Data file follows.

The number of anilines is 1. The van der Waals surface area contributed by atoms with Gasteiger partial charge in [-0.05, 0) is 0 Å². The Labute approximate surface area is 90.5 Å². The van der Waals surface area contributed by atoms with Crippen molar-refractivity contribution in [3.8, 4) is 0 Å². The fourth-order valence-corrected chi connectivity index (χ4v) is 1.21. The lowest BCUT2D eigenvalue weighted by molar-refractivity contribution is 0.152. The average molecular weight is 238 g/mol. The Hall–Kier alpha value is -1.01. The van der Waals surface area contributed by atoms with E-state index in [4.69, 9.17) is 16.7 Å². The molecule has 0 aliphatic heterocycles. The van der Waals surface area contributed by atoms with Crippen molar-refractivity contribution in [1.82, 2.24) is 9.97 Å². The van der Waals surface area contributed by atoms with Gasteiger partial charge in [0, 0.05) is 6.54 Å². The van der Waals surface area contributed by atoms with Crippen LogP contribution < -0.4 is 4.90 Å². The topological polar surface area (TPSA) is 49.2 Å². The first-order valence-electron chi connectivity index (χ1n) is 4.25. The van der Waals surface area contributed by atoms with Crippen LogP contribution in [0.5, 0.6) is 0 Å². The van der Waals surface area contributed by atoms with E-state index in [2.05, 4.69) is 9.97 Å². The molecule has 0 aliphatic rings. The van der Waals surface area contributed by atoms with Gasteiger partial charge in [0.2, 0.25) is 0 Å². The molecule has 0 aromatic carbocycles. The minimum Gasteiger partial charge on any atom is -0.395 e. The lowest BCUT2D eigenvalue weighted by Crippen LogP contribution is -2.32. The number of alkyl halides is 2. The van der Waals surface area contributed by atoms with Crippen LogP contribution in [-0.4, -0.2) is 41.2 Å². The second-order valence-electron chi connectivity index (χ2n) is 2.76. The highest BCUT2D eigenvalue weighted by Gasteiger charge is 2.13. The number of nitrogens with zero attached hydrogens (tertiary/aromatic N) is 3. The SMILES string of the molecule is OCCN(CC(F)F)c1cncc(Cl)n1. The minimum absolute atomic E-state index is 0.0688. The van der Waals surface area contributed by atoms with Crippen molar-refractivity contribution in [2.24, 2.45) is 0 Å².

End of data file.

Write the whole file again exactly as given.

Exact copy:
The number of anilines is 1. The van der Waals surface area contributed by atoms with Gasteiger partial charge in [-0.05, 0) is 0 Å². The Labute approximate surface area is 90.5 Å². The van der Waals surface area contributed by atoms with Crippen molar-refractivity contribution in [3.8, 4) is 0 Å². The fourth-order valence-corrected chi connectivity index (χ4v) is 1.21. The lowest BCUT2D eigenvalue weighted by molar-refractivity contribution is 0.152. The average molecular weight is 238 g/mol. The Hall–Kier alpha value is -1.01. The van der Waals surface area contributed by atoms with E-state index in [4.69, 9.17) is 16.7 Å². The molecule has 0 aliphatic heterocycles. The van der Waals surface area contributed by atoms with Crippen molar-refractivity contribution in [1.82, 2.24) is 9.97 Å². The van der Waals surface area contributed by atoms with Gasteiger partial charge in [0, 0.05) is 6.54 Å². The van der Waals surface area contributed by atoms with Crippen LogP contribution < -0.4 is 4.90 Å². The topological polar surface area (TPSA) is 49.2 Å². The first-order valence-electron chi connectivity index (χ1n) is 4.25. The van der Waals surface area contributed by atoms with Crippen LogP contribution in [0.5, 0.6) is 0 Å². The van der Waals surface area contributed by atoms with E-state index in [2.05, 4.69) is 9.97 Å². The molecule has 0 aliphatic rings. The van der Waals surface area contributed by atoms with Gasteiger partial charge in [0.2, 0.25) is 0 Å². The molecule has 0 aromatic carbocycles. The minimum Gasteiger partial charge on any atom is -0.395 e. The lowest BCUT2D eigenvalue weighted by Crippen LogP contribution is -2.32. The number of alkyl halides is 2. The van der Waals surface area contributed by atoms with Crippen LogP contribution in [-0.4, -0.2) is 41.2 Å². The second-order valence-electron chi connectivity index (χ2n) is 2.76. The highest BCUT2D eigenvalue weighted by Gasteiger charge is 2.13. The number of nitrogens with zero attached hydrogens (tertiary/aromatic N) is 3. The SMILES string of the molecule is OCCN(CC(F)F)c1cncc(Cl)n1. The minimum absolute atomic E-state index is 0.0688. The van der Waals surface area contributed by atoms with Crippen molar-refractivity contribution in [2.24, 2.45) is 0 Å².